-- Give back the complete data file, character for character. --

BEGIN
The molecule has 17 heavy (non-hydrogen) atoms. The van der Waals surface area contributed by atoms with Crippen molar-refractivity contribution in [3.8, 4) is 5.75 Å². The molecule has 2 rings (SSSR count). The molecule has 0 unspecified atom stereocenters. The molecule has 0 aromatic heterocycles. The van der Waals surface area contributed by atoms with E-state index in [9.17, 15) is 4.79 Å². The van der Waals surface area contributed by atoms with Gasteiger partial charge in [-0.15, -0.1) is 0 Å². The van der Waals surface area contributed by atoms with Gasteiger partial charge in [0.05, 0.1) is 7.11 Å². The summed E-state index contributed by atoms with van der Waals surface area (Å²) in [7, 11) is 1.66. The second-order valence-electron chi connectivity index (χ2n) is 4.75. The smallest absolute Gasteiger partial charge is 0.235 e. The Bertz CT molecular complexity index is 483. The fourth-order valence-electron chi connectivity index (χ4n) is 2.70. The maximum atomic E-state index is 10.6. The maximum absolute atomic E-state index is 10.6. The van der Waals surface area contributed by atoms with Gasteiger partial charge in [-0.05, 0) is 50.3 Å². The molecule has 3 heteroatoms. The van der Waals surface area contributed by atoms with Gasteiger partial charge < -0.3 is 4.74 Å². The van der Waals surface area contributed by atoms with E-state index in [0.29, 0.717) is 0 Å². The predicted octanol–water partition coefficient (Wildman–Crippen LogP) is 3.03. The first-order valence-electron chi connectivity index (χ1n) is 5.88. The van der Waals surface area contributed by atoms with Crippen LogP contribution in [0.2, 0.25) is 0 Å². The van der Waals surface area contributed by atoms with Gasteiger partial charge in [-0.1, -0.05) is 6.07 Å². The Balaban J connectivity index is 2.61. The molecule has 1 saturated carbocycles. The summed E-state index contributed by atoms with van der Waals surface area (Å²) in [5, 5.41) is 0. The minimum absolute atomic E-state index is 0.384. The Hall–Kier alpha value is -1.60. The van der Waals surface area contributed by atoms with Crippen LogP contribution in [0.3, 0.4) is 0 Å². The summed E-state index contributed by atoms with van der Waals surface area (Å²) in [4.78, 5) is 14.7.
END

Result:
The molecule has 17 heavy (non-hydrogen) atoms. The van der Waals surface area contributed by atoms with Crippen molar-refractivity contribution in [3.8, 4) is 5.75 Å². The molecule has 2 rings (SSSR count). The molecule has 0 unspecified atom stereocenters. The molecule has 0 aromatic heterocycles. The van der Waals surface area contributed by atoms with E-state index in [9.17, 15) is 4.79 Å². The van der Waals surface area contributed by atoms with Gasteiger partial charge in [-0.15, -0.1) is 0 Å². The van der Waals surface area contributed by atoms with Gasteiger partial charge in [0.05, 0.1) is 7.11 Å². The summed E-state index contributed by atoms with van der Waals surface area (Å²) in [7, 11) is 1.66. The second-order valence-electron chi connectivity index (χ2n) is 4.75. The smallest absolute Gasteiger partial charge is 0.235 e. The Bertz CT molecular complexity index is 483. The fourth-order valence-electron chi connectivity index (χ4n) is 2.70. The maximum atomic E-state index is 10.6. The maximum absolute atomic E-state index is 10.6. The van der Waals surface area contributed by atoms with Gasteiger partial charge in [-0.05, 0) is 50.3 Å². The molecule has 3 heteroatoms. The van der Waals surface area contributed by atoms with Gasteiger partial charge < -0.3 is 4.74 Å². The van der Waals surface area contributed by atoms with E-state index in [0.29, 0.717) is 0 Å². The predicted octanol–water partition coefficient (Wildman–Crippen LogP) is 3.03. The first-order valence-electron chi connectivity index (χ1n) is 5.88. The van der Waals surface area contributed by atoms with Crippen LogP contribution in [0.2, 0.25) is 0 Å². The van der Waals surface area contributed by atoms with Gasteiger partial charge in [-0.1, -0.05) is 6.07 Å². The Balaban J connectivity index is 2.61. The molecule has 1 saturated carbocycles. The summed E-state index contributed by atoms with van der Waals surface area (Å²) in [5, 5.41) is 0. The minimum absolute atomic E-state index is 0.384. The Hall–Kier alpha value is -1.60. The van der Waals surface area contributed by atoms with Crippen LogP contribution in [0.3, 0.4) is 0 Å². The summed E-state index contributed by atoms with van der Waals surface area (Å²) in [4.78, 5) is 14.7.